This subproject is one of many research subprojects utilizing the resources provided by a Center grant funded by NIH/NCRR. Primary support for the subproject and the subproject's principal investigator may have been provided by other sources, including other NIH sources. The Total Cost listed for the subproject likely represents the estimated amount of Center infrastructure utilized by the subproject, not direct funding provided by the NCRR grant to the subproject or subproject staff. Objective: To investigate the genetic epidemiology of endometriosis. While the cause remains unknown, there is a clear familial aggregation of endometriosis in both humans and non-human primates. In the proposed project, a multigenerational pedigree of rhesus monkeys demonstrating spontaneous disease with identical morphology and histology to that seen in women will serve as the animal model for genetic studies. This data will be coupled with the specimens and electronic medical records of patients previously diagnosed with endometriosis to verify genetic markers identified in the monkey pedigree. The pedigree was updated and refined by Kirsten Geraedts. The five specific aims of the project are to: 1) Confirm the diagnosis of endometriosis in 937 women with electronic diagnoses of endometriosis enrolled in the Personalized Medicine Research Project (PMRP). This is the largest population-based DNA biobank in the United States;it allows population-based estimates of allele frequencies and genetic associations. 2) Recruit additional women with surgically confirmed endometriosis into the PMRP cohort to reach a target of 1000 cases. 3) Administer validated endometriosis quality of life questionnaires to the women with confirmed endometriosis and document self-reported family history of endometriosis. 4) Quantify known risk factors (age, smoking history, physical activity, family history of endometriosis, endocrine factors), treatments (medical and surgical), and known outcomes (cancers, reduced fertility) in women with endometriosis. 5) Describe the genetic epidemiology of endometriosis in this cohort using the information collected in Aim 1. The Primate Center has a long history of investigating the prevalence and familial aggregation of endometriosis in rhesus macaques. Between 1978 and 2002, WNPRC researchers identified 144 rhesus macaques with endometriosis. They established a large multigenerational pedigree and nine nuclear families comprising 1,602 females. They found that the prevalence of endometriosis increased with age. In addition, they saw a higher recurrence risk for full siblings when compared to maternal half siblings and paternal half sibs. Those studies were led by Stephen Kennedy, head of the Nuffield Department of Obstetrics and Gynecology at Oxford University, and Joe Kemnitz, WNRPC director and professor of physiology. They focused on the mode of inheritance, location of potential genetic susceptibility loci, and the influence of environmental factors on disease risk. Ricki Colman, now a WNPRC associate scientist, conducted the non-invasive imaging studies at the time. The Marshfield Clinic collaboration continues this evaluation of pedigree and genetic information. The project is also expanding to include a web-based survey of the prevalence of endometriosis in the colonies of the other National Primate Research Centers. This project uses WNPRC Animal Services and Research Services. A manuscript is in submission.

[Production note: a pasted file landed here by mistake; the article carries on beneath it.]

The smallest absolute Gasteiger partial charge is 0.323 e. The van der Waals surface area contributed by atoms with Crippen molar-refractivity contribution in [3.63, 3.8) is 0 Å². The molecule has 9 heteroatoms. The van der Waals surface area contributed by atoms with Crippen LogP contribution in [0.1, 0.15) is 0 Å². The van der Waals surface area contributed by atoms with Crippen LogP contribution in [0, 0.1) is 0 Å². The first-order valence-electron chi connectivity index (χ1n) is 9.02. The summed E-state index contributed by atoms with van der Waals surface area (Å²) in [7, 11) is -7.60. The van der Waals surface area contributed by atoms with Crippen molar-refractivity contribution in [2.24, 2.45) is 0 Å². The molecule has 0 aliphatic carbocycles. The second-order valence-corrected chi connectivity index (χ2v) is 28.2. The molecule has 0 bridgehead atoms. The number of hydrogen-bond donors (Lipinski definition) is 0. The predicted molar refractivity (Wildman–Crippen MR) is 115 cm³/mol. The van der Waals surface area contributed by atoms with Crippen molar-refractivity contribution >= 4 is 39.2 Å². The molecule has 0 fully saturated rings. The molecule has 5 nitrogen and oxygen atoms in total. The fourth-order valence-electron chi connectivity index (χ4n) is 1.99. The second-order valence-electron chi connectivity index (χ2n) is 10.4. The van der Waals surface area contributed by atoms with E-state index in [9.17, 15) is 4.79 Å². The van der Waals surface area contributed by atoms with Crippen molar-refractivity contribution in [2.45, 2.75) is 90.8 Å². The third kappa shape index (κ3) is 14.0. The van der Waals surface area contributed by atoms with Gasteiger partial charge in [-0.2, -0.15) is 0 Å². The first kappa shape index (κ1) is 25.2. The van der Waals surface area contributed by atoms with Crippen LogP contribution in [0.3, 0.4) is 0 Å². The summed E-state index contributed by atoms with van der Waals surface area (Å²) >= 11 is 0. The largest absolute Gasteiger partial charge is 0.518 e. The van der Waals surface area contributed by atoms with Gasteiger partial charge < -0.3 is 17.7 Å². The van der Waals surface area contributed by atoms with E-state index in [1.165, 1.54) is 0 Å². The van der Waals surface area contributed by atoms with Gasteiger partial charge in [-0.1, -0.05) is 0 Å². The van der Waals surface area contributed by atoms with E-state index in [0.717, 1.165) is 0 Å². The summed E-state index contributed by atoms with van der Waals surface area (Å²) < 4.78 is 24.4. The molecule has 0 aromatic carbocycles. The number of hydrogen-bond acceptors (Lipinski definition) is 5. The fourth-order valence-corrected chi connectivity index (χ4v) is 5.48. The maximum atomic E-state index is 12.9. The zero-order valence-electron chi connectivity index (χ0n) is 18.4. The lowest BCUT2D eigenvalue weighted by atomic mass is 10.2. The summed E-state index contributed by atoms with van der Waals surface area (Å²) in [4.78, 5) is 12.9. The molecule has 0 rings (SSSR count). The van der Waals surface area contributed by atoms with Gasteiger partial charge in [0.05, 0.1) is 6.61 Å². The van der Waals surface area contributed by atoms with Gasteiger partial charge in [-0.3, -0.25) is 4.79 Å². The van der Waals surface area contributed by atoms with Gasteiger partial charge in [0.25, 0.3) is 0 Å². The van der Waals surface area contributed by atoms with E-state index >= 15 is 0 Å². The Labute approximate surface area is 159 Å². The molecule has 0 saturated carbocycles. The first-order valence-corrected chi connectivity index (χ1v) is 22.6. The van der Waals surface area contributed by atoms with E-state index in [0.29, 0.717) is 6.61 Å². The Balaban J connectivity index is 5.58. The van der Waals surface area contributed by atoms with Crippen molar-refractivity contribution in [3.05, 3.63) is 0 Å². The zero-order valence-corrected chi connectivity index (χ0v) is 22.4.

National Institute of Health (NIH)
National Center for Research Resources (NCRR)
Primate Research Center Grants (P51)
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Special Emphasis Panel (ZRR1-CM-8 (01))
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University of Wisconsin Madison
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United States
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